What is Magnet Wire or Enamelled wire?

Magnet Wire or Enamelled wire, also known as Winding Wire is a Copper (Cu) or Aluminium (Al) wire coated with a very thin layer of insulation. It is used in the construction of transformers, inductors, motors, generators, speakers, hard disk head actuators, electromagnets, electric guitar pickups and other applications that require tight coils of insulated wire.
Magnet Enamelled wire
Although described as “enamelled”, magnet or enamelled wire is, in fact, coated with a layer of enamel paint or vitreous enamel. Modern magnet wire typically uses one to four layers (in the case of quad-film type wire) of polymer film insulation, often of two different compositions, to provide a tough, continuous insulating layer. Magnet wire insulating films use (in order of increasing temperature range) polyvinyl formal (Formvar), polyurethane, polyamide, polyester, polyester-polyimide, polyamide-polyimide (or amide-imide), and polyimide. Polyimide insulated magnet wire is capable of operation at up to 240 °C.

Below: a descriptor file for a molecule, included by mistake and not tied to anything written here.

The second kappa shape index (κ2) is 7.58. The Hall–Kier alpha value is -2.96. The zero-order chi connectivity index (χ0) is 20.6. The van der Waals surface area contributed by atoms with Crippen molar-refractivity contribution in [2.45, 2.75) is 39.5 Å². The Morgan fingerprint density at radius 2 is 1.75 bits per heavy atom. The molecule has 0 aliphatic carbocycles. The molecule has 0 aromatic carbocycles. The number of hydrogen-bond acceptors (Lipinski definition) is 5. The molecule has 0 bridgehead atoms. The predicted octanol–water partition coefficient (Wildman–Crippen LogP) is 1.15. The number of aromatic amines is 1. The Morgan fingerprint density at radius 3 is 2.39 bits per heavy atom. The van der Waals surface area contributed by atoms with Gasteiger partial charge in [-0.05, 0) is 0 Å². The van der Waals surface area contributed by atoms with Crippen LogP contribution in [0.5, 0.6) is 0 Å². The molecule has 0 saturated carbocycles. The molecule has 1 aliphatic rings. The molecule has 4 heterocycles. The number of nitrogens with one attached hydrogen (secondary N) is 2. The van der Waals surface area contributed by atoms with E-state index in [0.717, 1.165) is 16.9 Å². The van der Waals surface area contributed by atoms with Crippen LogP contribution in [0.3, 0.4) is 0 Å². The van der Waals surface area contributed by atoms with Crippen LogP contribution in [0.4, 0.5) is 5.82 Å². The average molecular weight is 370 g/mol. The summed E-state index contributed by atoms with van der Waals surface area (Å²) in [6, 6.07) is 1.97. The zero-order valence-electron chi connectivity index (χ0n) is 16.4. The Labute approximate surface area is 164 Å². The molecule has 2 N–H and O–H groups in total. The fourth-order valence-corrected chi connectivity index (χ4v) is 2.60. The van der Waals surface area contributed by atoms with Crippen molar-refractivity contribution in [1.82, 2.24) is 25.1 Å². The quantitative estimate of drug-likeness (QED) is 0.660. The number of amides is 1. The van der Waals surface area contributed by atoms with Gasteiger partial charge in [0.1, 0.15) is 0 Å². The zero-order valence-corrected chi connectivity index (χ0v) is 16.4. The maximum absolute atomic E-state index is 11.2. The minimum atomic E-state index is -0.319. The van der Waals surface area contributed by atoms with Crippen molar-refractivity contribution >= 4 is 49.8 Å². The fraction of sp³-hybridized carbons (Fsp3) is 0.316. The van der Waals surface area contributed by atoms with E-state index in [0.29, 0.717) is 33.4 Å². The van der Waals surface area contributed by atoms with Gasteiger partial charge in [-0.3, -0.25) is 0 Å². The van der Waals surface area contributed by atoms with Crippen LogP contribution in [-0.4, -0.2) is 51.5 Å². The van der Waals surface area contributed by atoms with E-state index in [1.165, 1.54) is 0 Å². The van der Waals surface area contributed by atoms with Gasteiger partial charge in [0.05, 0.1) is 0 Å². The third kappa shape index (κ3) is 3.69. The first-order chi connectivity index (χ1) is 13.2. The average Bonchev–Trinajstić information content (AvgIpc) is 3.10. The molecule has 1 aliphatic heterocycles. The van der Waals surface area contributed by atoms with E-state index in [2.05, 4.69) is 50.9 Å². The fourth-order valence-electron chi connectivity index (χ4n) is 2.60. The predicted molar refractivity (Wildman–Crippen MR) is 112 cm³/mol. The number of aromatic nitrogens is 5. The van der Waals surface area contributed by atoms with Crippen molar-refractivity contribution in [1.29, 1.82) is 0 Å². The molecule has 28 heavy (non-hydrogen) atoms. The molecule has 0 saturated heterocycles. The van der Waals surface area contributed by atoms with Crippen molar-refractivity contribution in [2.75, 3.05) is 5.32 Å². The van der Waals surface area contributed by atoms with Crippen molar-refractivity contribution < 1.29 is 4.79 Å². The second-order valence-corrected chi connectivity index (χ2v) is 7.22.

Most often, magnet or enamelled wire is composed of fully annealed, electrolytically refined copper or aluminium to allow closer winding when making electromagnetic coils. High-purity oxygen-free copper grades are used for high-temperature applications in reducing atmospheres or in motors or generators cooled by hydrogen gas.

Aluminium is also used as an alternative for large transformers and motors. Because of its lower electrical conductivity, Aluminium wire requires a 1.6-times larger cross-sectional area than a copper wire to achieve comparable DC resistance.

Classifications of Magnet or Enamelled Winding Wire
Like other wire, magnet or enamelled wire is classified by diameter (AWG number, SWG or millimeters) or area (square millimeters), temperature class, and insulation class.

Size of the conductor
Measured as per AWG – American wire guage, or SWG – Standard wire guage, or in mm or inches
Thickness of Insulation
Breakdown voltage depends on the thickness of the covering, which can be of 3 types: Grade 1, Grade 2 and Grade 3. Higher grades have thicker insulation and thus higher breakdown voltages.
Type of enamel and its thermal class
The temperature class indicates the temperature of the wire at which it has a 20,000 hour service life. At lower temperatures the service life of the wire is longer (about a factor of 2 for every 10 °C lower temperature). Common temperature classes are 105 °C, 130 °C, 155 °C, 180 °C and 220 °C.